By 2002, he’d moved to New York with Dutch bank ABN Amro as co-head of global interest options trading. It put him close to the heart of what would become the sub-prime mortgage crisis.
“We did a large amount of customer business with Fannie Mae, Freddie Mac … I ran the option side of the business and there was a contact, a fellow called Stephen Mulaney, who ran the swap side of the business. And as we saw what was developing in the mortgages, the two of us developed a desire to get as far away from it as possible.”
What alarmed them was the scale of the transactions being done for very little profit, on the assumption that nothing could happen to the mortgage markets.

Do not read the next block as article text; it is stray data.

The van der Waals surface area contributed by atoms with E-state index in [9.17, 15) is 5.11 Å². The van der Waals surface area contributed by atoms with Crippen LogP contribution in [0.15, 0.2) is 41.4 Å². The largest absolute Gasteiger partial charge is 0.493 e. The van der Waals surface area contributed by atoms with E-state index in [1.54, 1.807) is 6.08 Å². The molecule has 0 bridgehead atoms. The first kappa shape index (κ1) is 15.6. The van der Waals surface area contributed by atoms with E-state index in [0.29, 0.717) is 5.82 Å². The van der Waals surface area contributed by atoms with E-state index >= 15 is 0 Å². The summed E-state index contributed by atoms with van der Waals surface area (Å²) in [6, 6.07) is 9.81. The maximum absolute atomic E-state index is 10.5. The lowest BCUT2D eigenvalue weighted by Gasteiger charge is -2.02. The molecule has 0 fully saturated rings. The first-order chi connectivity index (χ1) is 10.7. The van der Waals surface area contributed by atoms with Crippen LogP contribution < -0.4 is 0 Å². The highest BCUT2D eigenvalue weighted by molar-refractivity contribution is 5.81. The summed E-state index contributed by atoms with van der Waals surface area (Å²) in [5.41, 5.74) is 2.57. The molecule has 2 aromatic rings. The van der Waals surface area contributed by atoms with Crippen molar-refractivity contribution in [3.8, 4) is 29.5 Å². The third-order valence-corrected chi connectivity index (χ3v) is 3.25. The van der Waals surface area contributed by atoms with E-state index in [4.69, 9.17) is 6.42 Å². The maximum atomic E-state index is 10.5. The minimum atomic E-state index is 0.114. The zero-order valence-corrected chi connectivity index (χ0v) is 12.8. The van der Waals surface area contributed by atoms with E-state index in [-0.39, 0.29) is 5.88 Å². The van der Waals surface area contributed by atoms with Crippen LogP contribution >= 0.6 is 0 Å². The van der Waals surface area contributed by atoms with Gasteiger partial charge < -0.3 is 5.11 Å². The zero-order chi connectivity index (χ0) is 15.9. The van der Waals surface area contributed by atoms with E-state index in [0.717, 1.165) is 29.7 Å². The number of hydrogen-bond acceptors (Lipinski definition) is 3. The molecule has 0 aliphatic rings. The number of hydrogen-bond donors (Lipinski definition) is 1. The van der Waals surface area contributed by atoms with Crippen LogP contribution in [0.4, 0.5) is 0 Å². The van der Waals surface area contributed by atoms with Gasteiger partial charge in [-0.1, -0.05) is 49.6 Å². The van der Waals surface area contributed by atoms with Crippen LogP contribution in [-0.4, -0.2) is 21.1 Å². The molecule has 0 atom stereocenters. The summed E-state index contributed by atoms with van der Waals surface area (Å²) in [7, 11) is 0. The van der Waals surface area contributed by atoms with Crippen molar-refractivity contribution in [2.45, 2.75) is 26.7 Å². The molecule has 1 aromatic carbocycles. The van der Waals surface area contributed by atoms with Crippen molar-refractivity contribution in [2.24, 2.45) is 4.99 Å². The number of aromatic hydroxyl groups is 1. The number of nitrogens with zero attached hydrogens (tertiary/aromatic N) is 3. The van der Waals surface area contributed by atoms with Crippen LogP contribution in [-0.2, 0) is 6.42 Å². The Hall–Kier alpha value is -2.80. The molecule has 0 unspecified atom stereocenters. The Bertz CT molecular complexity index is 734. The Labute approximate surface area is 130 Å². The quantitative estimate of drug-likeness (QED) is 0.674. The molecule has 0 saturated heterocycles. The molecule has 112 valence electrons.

“There was a Cassandra feeling about any complaints. So Stephen and I, we both shared the view that things that kind of go on forever stop eventually. This is going to stop. So I wanted to get far away from it.”
Initially, that meant physically far away, and he transferred to Tokyo with ABN AMRO, before leaving banking altogether.
He was lucky, he admits, that financially he emerged from the crisis in good shape – thanks to the timing of his exit.
In the post-banking era, he and two co-founders of SCB saw a green gap in the market.
“Renewable energy was something I wanted to do something about, but all I knew to do was how to manage markets,” he says.
Renewable energy was entering the mainstream, but green finance was way behind. That included the fact that unlike established commodities and fuels, there was little or no market infrastructure in 2006 to match buyers and sellers of renewables.